Did you know that the gap between the state that recycles the most and the one that recycles the least is a whopping 49 percent? Or that almost every lead-acid car battery in this country gets recycled? We learned this — and a whole lot more — by…

Original post:
The 5 Most Interesting Things We Learned About Recycling from a Pew Study

3 Ways To Eliminate Food Waste Before It Reaches The Compost

October 6, 2016 by  
Filed under Eco

Comments Off on 3 Ways To Eliminate Food Waste Before It Reaches The Compost

The struggles with going zero waste sometimes feel endless, and food waste is no exception. When I first went zero waste, I didn’t make anything at home; I just bought a lot of food products in recyclable packaging. Baby steps. My salad would be…

Continued here:
3 Ways To Eliminate Food Waste Before It Reaches The Compost

5 Easy Tricks To Reduce Food Waste

September 16, 2016 by  
Filed under Eco

Comments Off on 5 Easy Tricks To Reduce Food Waste

Imagine being able to reduce food waste and your grocery bill by 30 percent in the process. By putting these five simple systems in place, you’ll be able to identify need-to-eat foods, save foods from the compost or the garbage, get the most…

View original post here:
5 Easy Tricks To Reduce Food Waste

Beautiful, odorless tabletop ecosystem is powered with food waste

September 1, 2016 by  
Filed under Eco, Green

Comments Off on Beautiful, odorless tabletop ecosystem is powered with food waste

https://www.youtube.com/watch?v=zS57-hFcV8s According to the United Nations Environment Programme (UNEP), around 1.3 billion tonnes of food is lost or wasted every year. This staggering amount of food waste and its negative effects on the environment provided the impetus for BIOVESSEL. Unlike most compost bins, this sculptural composter is beautiful and odorless thanks to its computer-generated design that optimizes airflow. The easy-to-use system uses 500 to 600 grams of composting worms within a mix of humus and sawdust soil to break down 500 grams to 1 kilogram of food waste per week. The BIOVESSEL was created with over 20 months of biological research and observation and comprises a white organically inspired vessel, an inner structure regulator, a perforated wooden top with three holes, and three perforated top caps. Aerodynamic studies informed the size and position of the three wood cap openings, which include the Food Waste Inlet Hole, the Observation Hole for monitoring soil moisture and pH levels, and the Organic Fertilizer Outlet Hole used for growing plants. Related: DIY: Backyard composter from a garbage can + what can be tossed into it “Our aim was to raise awareness of the issue of food waste and its disposal process,” says Brooklyn Chao, Founder of BIONICRAFT. “We tried to come up with a solution that can be managed in urban homes and creates a self sustainable ecosystem that reverses the vicious food waste cycle.” BIOVESSEL just launched on Kickstarter , where it can be purchased for an early bird price of $149. + BIOVESSEL Kickstarter Images via BIONICRAFT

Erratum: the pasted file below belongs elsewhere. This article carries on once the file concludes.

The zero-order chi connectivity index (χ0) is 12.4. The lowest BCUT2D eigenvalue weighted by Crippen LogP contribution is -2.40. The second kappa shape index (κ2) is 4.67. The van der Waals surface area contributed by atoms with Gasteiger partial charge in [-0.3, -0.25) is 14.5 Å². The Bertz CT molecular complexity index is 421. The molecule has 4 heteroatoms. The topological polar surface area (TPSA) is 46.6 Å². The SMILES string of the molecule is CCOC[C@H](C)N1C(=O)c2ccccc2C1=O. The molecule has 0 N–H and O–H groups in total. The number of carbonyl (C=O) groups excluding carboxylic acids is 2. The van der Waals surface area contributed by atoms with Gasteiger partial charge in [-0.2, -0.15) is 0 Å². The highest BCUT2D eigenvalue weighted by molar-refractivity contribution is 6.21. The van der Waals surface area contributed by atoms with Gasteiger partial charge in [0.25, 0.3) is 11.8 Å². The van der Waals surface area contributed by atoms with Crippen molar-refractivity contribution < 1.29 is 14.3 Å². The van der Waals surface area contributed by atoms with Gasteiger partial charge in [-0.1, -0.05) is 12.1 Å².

Originally posted here:
Beautiful, odorless tabletop ecosystem is powered with food waste

When Is Composting Better Than Recycling?

June 9, 2016 by  
Filed under Eco

Comments Off on When Is Composting Better Than Recycling?

It’s a testament to our increased awareness of waste management and environmental issues that we now often have several options at hand when it comes to getting rid of things that have outlived their purpose — reuse, recycling, composting,…

Go here to see the original:
When Is Composting Better Than Recycling?

Next Page »

Bad Behavior has blocked 1492 access attempts in the last 7 days.